For its part CBC bosses say the “no cash for outside activities” policy had nothing to do with the recent allegations.

The take away – CBC’s decision to shut the door to its outside pay for its journalists reminds Mack of the old saying “closing the gate after the horse has bolted” – a little late and pointless.

North Pole Bullies

December 17th, 2014

Half a century ago this week, a children’s Christmas cartoon debuted across North America. The 1964 show told the story of a genetically disabled hero who, after suffering years of verbal and physical abuse by his peers, leaves his northern village in search of acceptance.

Arthur Rankin Jr., the man who created the stop-motion “Rudolph the Red-Nosed Reindeer,” one of TV’s longest running annual specials, died at the age of 89 earlier this year.

Created by Americans, filmed in Japan and full of Canadian voices, the classic tale of how Rudolph overcomes social rejection to heroically save Christmas with his luminous red nose and how misfit toys are accepted and loved by children is one of Mack’s favourite Christmas stories.

The take away? Have a very politically incorrect Merry Christmas and a Happy New Year.

Smartphones Are Tools—Not Weapons

December 3rd, 2014

Smartphones are everywhere. Mack, who frequently has to dodge inattentive smartphones users on sidewalks, often considers them a pain in the neck.

They might be even worse than Mack thought. According to a study by New York spinal surgeon Kenneth Hansraj, using a smartphone flexes your head and shoulders forward, dramatically increasing the force on your spine.

People who spend two to four hours a day hunched over their phones put excessive stress on their spine, which can lead to “wear, tear, degeneration and possibly surgery,” says Dr. Hansraj.

Yikes.

It gets worse: Smartphones can also destroy your career.

Elizabeth Lauten, a US Republican communications director, was forced to resign this week following the backlash to her criticism of President Obama’s daughters at a US Thanksgiving event.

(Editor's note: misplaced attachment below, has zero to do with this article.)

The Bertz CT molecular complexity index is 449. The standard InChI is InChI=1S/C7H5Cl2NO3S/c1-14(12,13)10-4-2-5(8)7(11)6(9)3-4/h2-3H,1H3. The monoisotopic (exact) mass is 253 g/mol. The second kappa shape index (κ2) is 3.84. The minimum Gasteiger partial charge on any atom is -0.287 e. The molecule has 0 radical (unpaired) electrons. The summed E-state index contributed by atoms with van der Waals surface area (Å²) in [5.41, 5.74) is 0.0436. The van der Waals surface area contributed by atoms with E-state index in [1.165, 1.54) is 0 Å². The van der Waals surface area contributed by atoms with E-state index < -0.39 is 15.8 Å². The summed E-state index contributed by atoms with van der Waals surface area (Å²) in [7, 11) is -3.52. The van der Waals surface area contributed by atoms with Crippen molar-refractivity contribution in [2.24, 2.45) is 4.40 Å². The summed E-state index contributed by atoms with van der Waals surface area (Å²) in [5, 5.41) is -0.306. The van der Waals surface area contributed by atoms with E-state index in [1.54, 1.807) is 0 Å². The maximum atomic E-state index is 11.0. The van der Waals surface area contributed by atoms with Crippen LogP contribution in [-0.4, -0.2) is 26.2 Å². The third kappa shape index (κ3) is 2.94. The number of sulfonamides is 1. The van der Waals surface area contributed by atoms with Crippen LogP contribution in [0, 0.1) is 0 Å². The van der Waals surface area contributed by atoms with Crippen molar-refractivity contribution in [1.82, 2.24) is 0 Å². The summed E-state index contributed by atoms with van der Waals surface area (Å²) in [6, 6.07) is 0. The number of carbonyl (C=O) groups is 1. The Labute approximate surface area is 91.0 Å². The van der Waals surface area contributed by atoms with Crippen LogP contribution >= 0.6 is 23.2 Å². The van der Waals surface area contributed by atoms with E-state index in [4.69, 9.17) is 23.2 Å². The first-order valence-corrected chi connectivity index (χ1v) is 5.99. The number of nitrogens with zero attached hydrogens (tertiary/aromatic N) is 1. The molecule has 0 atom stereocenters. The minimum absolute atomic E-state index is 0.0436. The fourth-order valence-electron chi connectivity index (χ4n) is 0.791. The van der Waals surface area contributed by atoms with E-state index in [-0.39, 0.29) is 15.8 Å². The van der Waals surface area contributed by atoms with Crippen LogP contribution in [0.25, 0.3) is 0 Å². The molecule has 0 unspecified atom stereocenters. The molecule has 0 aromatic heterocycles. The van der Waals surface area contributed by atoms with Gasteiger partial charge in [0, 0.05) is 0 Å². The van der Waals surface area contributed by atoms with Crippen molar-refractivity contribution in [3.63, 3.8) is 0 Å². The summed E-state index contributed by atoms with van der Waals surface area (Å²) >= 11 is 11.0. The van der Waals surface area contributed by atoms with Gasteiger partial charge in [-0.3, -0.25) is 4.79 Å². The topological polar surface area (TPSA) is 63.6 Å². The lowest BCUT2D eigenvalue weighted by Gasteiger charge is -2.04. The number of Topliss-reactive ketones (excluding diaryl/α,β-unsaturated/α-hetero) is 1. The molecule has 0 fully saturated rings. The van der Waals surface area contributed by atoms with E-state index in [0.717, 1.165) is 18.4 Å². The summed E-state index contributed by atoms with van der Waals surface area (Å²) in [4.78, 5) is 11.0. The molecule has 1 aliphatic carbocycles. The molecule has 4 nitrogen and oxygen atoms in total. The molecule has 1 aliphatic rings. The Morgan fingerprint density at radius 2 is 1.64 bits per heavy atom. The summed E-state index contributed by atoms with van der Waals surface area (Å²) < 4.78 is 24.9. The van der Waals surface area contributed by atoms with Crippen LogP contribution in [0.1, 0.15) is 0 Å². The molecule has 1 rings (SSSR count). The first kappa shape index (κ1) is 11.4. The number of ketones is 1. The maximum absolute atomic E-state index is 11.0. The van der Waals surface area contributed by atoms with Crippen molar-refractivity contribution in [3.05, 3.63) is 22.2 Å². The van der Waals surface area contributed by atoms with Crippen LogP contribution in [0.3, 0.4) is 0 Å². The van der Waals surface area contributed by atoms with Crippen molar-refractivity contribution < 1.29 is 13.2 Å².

Lauten used her phone to cyber bully Malia, 16 and Sasha, 13 with her comment that the teenage girls should “dress like you deserve respect, not a spot at the bar.”

The takeaway? Smartphones are tools—not weapons. Be careful how you use them.

Social Media Speed Kills

November 24th, 2014

It was a month ago today that Jian Ghomeshi hosted his last uber-popular CBC radio show Q with Jian Ghomeshi. In less than 30 days, he went from Canada’s “creative class” golden boy to just another loathsome creep after more than a dozen women came forward accusing him of violence and sexual assault. It seems Ghomeshi used his public fame to literally hit on fawning, much younger women.

After being turfed by the CBC, Ghomeshi turned to Facebook to argue for his sexual “human rights.”

For a few days, playing the victim worked. Supporters, including federal Green Party leader Elizabeth May, jumped on social media to defend Canada’s politically correct media star. But as the accusations snowballed, these BFFs fled, stunned by the social media backlash to their misguided support.

Fired by the CBC and his PR firm, agent, publicist, and music client, Ghomeshi has lost his lucrative speaking, special event MC and publishing gigs and is in hiding in either LA or Ontario’s cottage country, according to reports.

The takeaway? With social media, being first isn’t the same as being right. Think before you “send.”

Modern Social Media Manners

October 29th, 2014

The latest version of Debrett’s—the long trusted source of British manners and deportment—is now available online. Pity it doesn’t cover 21st-century conundrums such as when to tweet (or not).

Such social media etiquette advice may have saved a couple of dumb dudes their jobs recently.

Vandon Gene, a Sun News Network reporter, got fired last week after a Twitter spat with none other than CNN’s Anderson Cooper. Gene wanted Cooper to take a selfie of them at Ottawa’s National War Memorial during a break in covering the shooting of Cpl. Nathan Cirillo.

On Twitter, Cooper wrote, “Dude, you were rude and asking for a selfie where a soldier was killed. It was completely inappropriate. Think about it.”

Ted Bishop, president of the Professional Golfers’ Association of America (PGA), was sacked after he called a British golfer “a little girl” on Twitter for criticizing a tournament.

Later, the ex-president called his statement “unacceptable.”

“This is a classic example of poor use of social media on my part,” he added.

Mack agrees.